The environmental conditions for cotton can only be so good – it is the work of the farmers that produces good quality. Every development aid program therefore relies on the training and education of the farmers’ know-how. In technical jargon, this is called “capacity-building.” Partheeban Theodore, Senior Vice President and Country Head, Côte d’Ivoire and Senegal, Olam International, says: “We engage closely with cotton growers and provide agri-inputs, technical oversight, and training to enhance farm productivity and crop quality. This, in turn, contributes to better quality and a reliable supply of cotton fiber for us and increased income for our farmers. The health of the soil and the environment is equally as important as the health and well-being of farmers. No one feels the impact of climate change quite like farmers. Through programs with development partners, we train cotton growers and strengthen their resilience in the wake of potentially erratic weather. They are trained on integrated pest management techniques, soil fertility management, crop nutrition, soil erosion control, and improved irrigation techniques.”
Language and education barriers are solved in practical ways by SECO agronomists when they are in the villages: The local populations speak local dialects and are often unable to read or write. Therefore, a particularly good training approach for cotton farmers is using explanatory boards. Drawings and comics show farmers how to prepare the arable land best, how to make the furrows and grooves for water drainage, how to plant the seeds with the right distance between each plant and, most of all, how to use fertilizers carefully.
Additional training units are used for teaching workers how to pick the cotton in the best possible way (quality) and how to store and transport it properly. Crop rotation is also part of the sustainability training program so that cotton, corn, and other vegetables/grains/foods are grown in rotation. Therefore, the farmer parcels his land into sections. This is good for maintaining soil quality and also provides food security to farmers and their families and communities.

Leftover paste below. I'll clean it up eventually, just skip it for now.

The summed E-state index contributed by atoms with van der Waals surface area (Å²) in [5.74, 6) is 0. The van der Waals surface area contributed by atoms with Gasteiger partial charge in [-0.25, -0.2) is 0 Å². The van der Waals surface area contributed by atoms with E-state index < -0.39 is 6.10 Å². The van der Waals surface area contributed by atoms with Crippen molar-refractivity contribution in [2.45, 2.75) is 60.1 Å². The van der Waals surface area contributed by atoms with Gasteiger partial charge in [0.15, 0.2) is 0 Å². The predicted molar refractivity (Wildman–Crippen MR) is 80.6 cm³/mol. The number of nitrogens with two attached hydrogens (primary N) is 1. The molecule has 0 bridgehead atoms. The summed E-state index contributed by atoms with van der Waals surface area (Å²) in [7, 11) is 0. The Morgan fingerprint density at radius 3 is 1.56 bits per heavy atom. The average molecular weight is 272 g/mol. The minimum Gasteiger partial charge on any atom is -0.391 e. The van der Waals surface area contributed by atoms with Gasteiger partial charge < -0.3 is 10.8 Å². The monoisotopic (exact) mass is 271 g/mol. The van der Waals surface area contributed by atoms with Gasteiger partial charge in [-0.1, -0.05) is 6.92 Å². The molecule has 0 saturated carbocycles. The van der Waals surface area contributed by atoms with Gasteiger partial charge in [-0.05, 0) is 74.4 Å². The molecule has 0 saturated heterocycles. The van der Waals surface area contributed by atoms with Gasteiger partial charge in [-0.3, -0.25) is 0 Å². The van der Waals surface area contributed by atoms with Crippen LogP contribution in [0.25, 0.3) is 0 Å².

In the north of Côte d’Ivoire, irrigation only happens with rain – there is still no artificial irrigation. Therefore, time management also plays an important role: The farmers have a defined period of time (about 40 days) to prepare the fields, plough, furrow, plant the seeds, and use fertilizer before the rainy season starts. Thanks to SECO’s satellite-based weather monitoring, they know when the time has come. Richer farmers have robust ploughs and oxen to help them plough. Once they have finished their own land, they then lend their tools and animals to the poorer farmers.
Very important for all the farmers is the financial support from SECO. This support starts long before the harvest time with the offering of seeds for free and the pre-financing of field preparations, including buying fertilizers or pesticides, and it ends after the harvest and delivery to the ginning factory. Usually, farmers have to wait 30 days to be paid after the delivery of the raw cotton. But not with SECO – here, the waiting time is between 10 and 14 days after delivery.
With this mix of support, fast payment, and other forms of assistance, farmers have been able to increase their harvests and margins. The yields increased from an average of 800 to 1,000 kg per hectare in the past to around 1,200 kg/ha in 2018. This, of course, also pays off financially and as word gets around, more farmers want to be part of the SECO program. SECO, on the other hand, is in competition with other cotton producers, and good relations with their supplying farmers pays off for them as well: The integrated cotton ginning business is not only sustainable, but also clearly economical. In 2008 SECO had around 3,000 farmers under contract, but by 2018 the figure had risen to more than 17,500. In 2018 alone, SECO was able to win 1,500 new farmers.